- The Washington Times - Friday, March 19, 2010


House Democratic leaders Friday picked up a significant “yes” vote from a former opponent of President Obama’s health care overhaul plan as they close in on a make-or-break Sunday vote.

Rep. John Boccieri, a pro-life Ohio Democrat who opposed the bill last year, said he would support the plan to prove what he believes in.

Public polls show that the plan lacks popular support, making the freshman lawmaker’s decision a political risky one in a close swing district. He won the seat in 2008 after a Republican held it for more than 30 years.

“A lot of people are telling me this decision could cost me my job,” Mr. Boccieri said.

TWT RELATED STORY: Democrats make final push on health care

He said he wanted to prove to Natoma Canfield — a cancer patient and constituent whose plight Mr. Obama highlighted on a trip to Ohio earlier this week — and his mother, a cancer survivor, that he can stand up for what he believes.

“My mother said, ‘Don’t tell me what you believe in. Show me what you’ve done and I’ll tell you what you believe in,’ ” Mr. Boccieri said at Capitol Hill press conference that included constituents talking about their struggling with such health issues as autism and a heart attack without insurance.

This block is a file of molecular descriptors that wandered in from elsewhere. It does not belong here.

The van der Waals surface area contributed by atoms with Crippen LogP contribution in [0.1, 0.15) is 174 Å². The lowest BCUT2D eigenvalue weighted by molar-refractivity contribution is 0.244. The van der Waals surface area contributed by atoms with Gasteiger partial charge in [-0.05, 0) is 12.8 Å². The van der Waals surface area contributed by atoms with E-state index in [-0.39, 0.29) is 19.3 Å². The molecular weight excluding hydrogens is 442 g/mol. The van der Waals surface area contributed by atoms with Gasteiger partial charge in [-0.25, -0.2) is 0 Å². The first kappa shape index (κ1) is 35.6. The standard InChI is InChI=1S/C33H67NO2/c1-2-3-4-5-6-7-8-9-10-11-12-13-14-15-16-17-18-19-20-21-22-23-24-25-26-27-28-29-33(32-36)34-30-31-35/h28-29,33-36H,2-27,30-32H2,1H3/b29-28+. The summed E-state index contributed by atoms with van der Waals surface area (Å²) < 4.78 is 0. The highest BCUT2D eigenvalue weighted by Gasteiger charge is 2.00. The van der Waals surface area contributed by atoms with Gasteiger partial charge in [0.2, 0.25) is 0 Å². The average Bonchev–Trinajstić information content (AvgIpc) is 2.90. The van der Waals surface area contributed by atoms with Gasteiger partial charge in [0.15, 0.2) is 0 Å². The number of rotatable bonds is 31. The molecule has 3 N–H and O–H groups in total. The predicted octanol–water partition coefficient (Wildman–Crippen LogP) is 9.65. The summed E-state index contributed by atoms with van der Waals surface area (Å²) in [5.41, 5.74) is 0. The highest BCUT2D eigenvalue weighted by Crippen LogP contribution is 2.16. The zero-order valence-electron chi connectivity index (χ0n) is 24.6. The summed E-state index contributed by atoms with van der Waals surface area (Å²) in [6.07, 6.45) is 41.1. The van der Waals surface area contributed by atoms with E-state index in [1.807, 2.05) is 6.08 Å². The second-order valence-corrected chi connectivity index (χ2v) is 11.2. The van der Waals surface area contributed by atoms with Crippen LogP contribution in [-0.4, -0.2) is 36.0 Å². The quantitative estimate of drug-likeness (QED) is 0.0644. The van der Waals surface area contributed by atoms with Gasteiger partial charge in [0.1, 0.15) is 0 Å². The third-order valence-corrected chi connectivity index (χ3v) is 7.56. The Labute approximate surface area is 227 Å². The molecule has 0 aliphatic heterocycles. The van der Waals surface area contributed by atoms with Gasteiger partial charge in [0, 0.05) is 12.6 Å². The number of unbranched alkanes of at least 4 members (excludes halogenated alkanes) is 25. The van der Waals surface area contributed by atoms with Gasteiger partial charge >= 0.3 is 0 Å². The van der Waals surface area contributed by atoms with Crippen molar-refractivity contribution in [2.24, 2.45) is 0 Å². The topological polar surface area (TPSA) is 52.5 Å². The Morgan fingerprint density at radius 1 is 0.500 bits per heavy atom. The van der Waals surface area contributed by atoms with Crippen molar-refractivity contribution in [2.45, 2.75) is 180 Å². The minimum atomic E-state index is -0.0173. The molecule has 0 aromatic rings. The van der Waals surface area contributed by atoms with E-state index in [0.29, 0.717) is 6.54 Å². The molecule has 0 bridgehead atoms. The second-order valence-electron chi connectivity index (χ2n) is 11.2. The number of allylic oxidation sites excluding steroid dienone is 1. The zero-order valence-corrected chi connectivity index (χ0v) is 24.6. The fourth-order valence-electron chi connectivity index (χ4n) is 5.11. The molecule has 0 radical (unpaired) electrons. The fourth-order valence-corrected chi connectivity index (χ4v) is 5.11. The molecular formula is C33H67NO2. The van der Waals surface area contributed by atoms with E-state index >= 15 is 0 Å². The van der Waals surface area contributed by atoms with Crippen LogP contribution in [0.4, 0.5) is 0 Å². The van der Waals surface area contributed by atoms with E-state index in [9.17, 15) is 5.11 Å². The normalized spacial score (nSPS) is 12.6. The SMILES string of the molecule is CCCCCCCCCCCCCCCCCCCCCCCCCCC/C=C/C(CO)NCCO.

Mr. Boccieri became the fourth Democrat who voted against the House’s bill in November to publicly flip in support of the bill.

Later Friday, Joe Courtney, Connecticut Democrat, said he would vote for the plan following recent changes — including closing the coverage gap in Medicare prescription insurance known as the “donut hole.”

“It was a fair compromise,” he said. “I think we’ve struck that balance.”

The House is scheduled to vote Sunday on the overhaul plan, the Senate’s version of the health bill and a group of repairs, as Democrat leaders work furiously in the final hours trying to persuade roughly 30 undecided members to vote yes and get the minimum 216 votes.

“I am very excited about the momentum building around the entire bill,” said House Speaker Nancy Pelosi, California Democrat, at a press conference after Mr. Boccieri’s.

House Majority Leader Steny Hoyer, Maryland Democrat, said Friday “were going to have the votes.”

However, no Republican has publicly supported the legislation and it remain unclear whether Democrats will have the votes.

Mr. Boccieri had faced enormous lobbying on the issue beyond the president’s visit, with numerous ads funded by labor unions and other groups airing in his district.

His announcement followed House leaders saying Thursday their overhaul plan will cost $940 billion, under the trillion dollar threshold.

“If we can spend a trillion dollars on wars, then we can find the money to reform the health care system,” Mr. Boccieri said.

The non-partisan Congressional Budget Office estimated Thursday the bill will reduce the deficit by $138 billion over 10 years and extend insurance coverage to 32 million more Americans.

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